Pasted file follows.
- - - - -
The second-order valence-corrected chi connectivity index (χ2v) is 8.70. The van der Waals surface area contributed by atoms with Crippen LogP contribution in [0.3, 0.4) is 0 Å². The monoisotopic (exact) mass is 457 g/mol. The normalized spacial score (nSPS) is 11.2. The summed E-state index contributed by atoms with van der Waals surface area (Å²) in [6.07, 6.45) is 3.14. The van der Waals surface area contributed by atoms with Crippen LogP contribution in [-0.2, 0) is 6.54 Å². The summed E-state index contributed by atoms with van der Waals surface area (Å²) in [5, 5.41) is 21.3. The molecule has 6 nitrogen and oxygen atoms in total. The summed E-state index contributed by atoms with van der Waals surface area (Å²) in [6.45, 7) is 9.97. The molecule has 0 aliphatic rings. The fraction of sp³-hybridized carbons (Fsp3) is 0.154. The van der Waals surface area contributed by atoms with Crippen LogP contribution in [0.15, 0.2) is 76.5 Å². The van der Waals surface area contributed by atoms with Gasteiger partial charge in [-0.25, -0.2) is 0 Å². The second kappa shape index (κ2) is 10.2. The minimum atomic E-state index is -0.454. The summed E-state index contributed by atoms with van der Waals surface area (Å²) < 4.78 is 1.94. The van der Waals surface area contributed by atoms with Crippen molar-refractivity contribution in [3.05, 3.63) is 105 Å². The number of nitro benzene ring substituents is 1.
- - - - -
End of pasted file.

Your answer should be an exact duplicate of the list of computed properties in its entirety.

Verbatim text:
The second-order valence-corrected chi connectivity index (χ2v) is 8.70. The van der Waals surface area contributed by atoms with Crippen LogP contribution in [0.3, 0.4) is 0 Å². The monoisotopic (exact) mass is 457 g/mol. The normalized spacial score (nSPS) is 11.2. The summed E-state index contributed by atoms with van der Waals surface area (Å²) in [6.07, 6.45) is 3.14. The van der Waals surface area contributed by atoms with Crippen LogP contribution in [-0.2, 0) is 6.54 Å². The summed E-state index contributed by atoms with van der Waals surface area (Å²) in [5, 5.41) is 21.3. The molecule has 6 nitrogen and oxygen atoms in total. The summed E-state index contributed by atoms with van der Waals surface area (Å²) in [6.45, 7) is 9.97. The molecule has 0 aliphatic rings. The fraction of sp³-hybridized carbons (Fsp3) is 0.154. The van der Waals surface area contributed by atoms with Crippen LogP contribution in [0.15, 0.2) is 76.5 Å². The van der Waals surface area contributed by atoms with Gasteiger partial charge in [-0.25, -0.2) is 0 Å². The second kappa shape index (κ2) is 10.2. The minimum atomic E-state index is -0.454. The summed E-state index contributed by atoms with van der Waals surface area (Å²) < 4.78 is 1.94. The van der Waals surface area contributed by atoms with Crippen molar-refractivity contribution in [3.05, 3.63) is 105 Å². The number of nitro benzene ring substituents is 1.